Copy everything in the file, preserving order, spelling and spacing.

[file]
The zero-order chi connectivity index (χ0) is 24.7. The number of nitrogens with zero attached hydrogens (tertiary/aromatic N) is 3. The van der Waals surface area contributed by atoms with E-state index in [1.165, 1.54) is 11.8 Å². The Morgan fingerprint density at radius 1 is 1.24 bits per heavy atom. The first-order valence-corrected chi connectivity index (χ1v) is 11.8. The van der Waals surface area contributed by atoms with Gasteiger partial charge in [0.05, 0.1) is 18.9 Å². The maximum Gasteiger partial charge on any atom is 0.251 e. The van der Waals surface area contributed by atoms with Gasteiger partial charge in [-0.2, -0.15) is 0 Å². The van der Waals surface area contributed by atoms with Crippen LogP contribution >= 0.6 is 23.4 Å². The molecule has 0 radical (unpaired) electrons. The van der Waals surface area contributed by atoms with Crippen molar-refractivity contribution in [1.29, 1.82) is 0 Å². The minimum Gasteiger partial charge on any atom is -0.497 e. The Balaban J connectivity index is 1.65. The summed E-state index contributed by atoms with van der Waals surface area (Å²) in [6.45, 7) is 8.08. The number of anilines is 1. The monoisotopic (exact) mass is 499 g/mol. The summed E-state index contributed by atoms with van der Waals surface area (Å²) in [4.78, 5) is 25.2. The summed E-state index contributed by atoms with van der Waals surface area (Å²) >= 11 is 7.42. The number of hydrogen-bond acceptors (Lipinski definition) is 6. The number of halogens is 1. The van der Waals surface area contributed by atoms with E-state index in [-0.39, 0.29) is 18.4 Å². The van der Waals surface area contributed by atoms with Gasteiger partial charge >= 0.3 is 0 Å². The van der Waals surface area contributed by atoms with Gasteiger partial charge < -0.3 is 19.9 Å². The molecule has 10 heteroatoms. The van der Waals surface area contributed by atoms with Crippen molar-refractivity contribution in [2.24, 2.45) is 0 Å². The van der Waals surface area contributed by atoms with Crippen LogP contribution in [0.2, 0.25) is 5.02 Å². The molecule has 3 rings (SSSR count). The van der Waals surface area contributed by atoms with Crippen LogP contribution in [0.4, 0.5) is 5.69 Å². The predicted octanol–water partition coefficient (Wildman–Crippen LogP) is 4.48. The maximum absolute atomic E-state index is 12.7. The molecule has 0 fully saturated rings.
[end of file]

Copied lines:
The zero-order chi connectivity index (χ0) is 24.7. The number of nitrogens with zero attached hydrogens (tertiary/aromatic N) is 3. The van der Waals surface area contributed by atoms with E-state index in [1.165, 1.54) is 11.8 Å². The Morgan fingerprint density at radius 1 is 1.24 bits per heavy atom. The first-order valence-corrected chi connectivity index (χ1v) is 11.8. The van der Waals surface area contributed by atoms with Gasteiger partial charge in [0.05, 0.1) is 18.9 Å². The maximum Gasteiger partial charge on any atom is 0.251 e. The van der Waals surface area contributed by atoms with Gasteiger partial charge in [-0.2, -0.15) is 0 Å². The van der Waals surface area contributed by atoms with Crippen LogP contribution >= 0.6 is 23.4 Å². The molecule has 0 radical (unpaired) electrons. The van der Waals surface area contributed by atoms with Crippen molar-refractivity contribution in [1.29, 1.82) is 0 Å². The minimum Gasteiger partial charge on any atom is -0.497 e. The Balaban J connectivity index is 1.65. The summed E-state index contributed by atoms with van der Waals surface area (Å²) in [6.45, 7) is 8.08. The number of anilines is 1. The monoisotopic (exact) mass is 499 g/mol. The summed E-state index contributed by atoms with van der Waals surface area (Å²) in [4.78, 5) is 25.2. The summed E-state index contributed by atoms with van der Waals surface area (Å²) >= 11 is 7.42. The number of hydrogen-bond acceptors (Lipinski definition) is 6. The number of halogens is 1. The van der Waals surface area contributed by atoms with E-state index in [-0.39, 0.29) is 18.4 Å². The van der Waals surface area contributed by atoms with Gasteiger partial charge >= 0.3 is 0 Å². The van der Waals surface area contributed by atoms with Gasteiger partial charge < -0.3 is 19.9 Å². The molecule has 10 heteroatoms. The van der Waals surface area contributed by atoms with Crippen molar-refractivity contribution in [2.24, 2.45) is 0 Å². The van der Waals surface area contributed by atoms with Crippen LogP contribution in [0.2, 0.25) is 5.02 Å². The molecule has 3 rings (SSSR count). The van der Waals surface area contributed by atoms with Crippen LogP contribution in [0.4, 0.5) is 5.69 Å². The predicted octanol–water partition coefficient (Wildman–Crippen LogP) is 4.48. The maximum absolute atomic E-state index is 12.7. The molecule has 0 fully saturated rings.